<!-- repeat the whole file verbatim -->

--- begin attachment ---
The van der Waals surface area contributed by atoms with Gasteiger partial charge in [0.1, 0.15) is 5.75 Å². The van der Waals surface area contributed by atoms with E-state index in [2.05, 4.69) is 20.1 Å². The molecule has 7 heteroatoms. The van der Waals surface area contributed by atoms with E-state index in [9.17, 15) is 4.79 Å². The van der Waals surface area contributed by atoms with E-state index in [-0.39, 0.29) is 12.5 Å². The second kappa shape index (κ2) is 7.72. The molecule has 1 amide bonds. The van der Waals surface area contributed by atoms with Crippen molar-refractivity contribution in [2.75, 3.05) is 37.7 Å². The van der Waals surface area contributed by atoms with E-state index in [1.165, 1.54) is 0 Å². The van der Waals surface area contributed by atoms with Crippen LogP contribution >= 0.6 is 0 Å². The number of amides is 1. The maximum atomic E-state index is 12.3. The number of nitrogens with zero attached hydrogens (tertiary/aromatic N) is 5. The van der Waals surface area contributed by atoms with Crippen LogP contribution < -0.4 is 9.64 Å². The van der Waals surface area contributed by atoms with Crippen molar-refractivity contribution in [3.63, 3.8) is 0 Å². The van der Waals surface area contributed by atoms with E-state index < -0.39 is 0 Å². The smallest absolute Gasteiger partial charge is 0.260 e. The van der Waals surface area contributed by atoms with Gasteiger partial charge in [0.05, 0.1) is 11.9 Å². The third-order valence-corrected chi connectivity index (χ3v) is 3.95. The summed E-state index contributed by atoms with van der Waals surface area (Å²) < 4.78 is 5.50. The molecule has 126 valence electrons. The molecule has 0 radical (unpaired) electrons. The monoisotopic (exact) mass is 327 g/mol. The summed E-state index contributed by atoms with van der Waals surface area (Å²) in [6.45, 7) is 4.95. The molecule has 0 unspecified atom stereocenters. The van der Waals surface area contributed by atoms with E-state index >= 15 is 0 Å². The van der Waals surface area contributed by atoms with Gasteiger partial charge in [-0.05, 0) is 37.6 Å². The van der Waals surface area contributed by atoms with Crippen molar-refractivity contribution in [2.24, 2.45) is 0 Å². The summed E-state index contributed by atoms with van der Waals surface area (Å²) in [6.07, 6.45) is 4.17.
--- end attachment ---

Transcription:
The van der Waals surface area contributed by atoms with Gasteiger partial charge in [0.1, 0.15) is 5.75 Å². The van der Waals surface area contributed by atoms with E-state index in [2.05, 4.69) is 20.1 Å². The molecule has 7 heteroatoms. The van der Waals surface area contributed by atoms with E-state index in [9.17, 15) is 4.79 Å². The van der Waals surface area contributed by atoms with E-state index in [-0.39, 0.29) is 12.5 Å². The second kappa shape index (κ2) is 7.72. The molecule has 1 amide bonds. The van der Waals surface area contributed by atoms with Crippen molar-refractivity contribution in [2.75, 3.05) is 37.7 Å². The van der Waals surface area contributed by atoms with E-state index in [1.165, 1.54) is 0 Å². The van der Waals surface area contributed by atoms with Crippen LogP contribution >= 0.6 is 0 Å². The number of amides is 1. The maximum atomic E-state index is 12.3. The number of nitrogens with zero attached hydrogens (tertiary/aromatic N) is 5. The van der Waals surface area contributed by atoms with Crippen LogP contribution < -0.4 is 9.64 Å². The van der Waals surface area contributed by atoms with Crippen molar-refractivity contribution in [3.63, 3.8) is 0 Å². The van der Waals surface area contributed by atoms with E-state index < -0.39 is 0 Å². The smallest absolute Gasteiger partial charge is 0.260 e. The van der Waals surface area contributed by atoms with Gasteiger partial charge in [0.05, 0.1) is 11.9 Å². The third-order valence-corrected chi connectivity index (χ3v) is 3.95. The summed E-state index contributed by atoms with van der Waals surface area (Å²) < 4.78 is 5.50. The molecule has 126 valence electrons. The molecule has 0 radical (unpaired) electrons. The monoisotopic (exact) mass is 327 g/mol. The summed E-state index contributed by atoms with van der Waals surface area (Å²) in [6.45, 7) is 4.95. The molecule has 0 unspecified atom stereocenters. The van der Waals surface area contributed by atoms with E-state index >= 15 is 0 Å². The van der Waals surface area contributed by atoms with Gasteiger partial charge in [-0.05, 0) is 37.6 Å². The van der Waals surface area contributed by atoms with Crippen molar-refractivity contribution in [2.24, 2.45) is 0 Å². The summed E-state index contributed by atoms with van der Waals surface area (Å²) in [6.07, 6.45) is 4.17.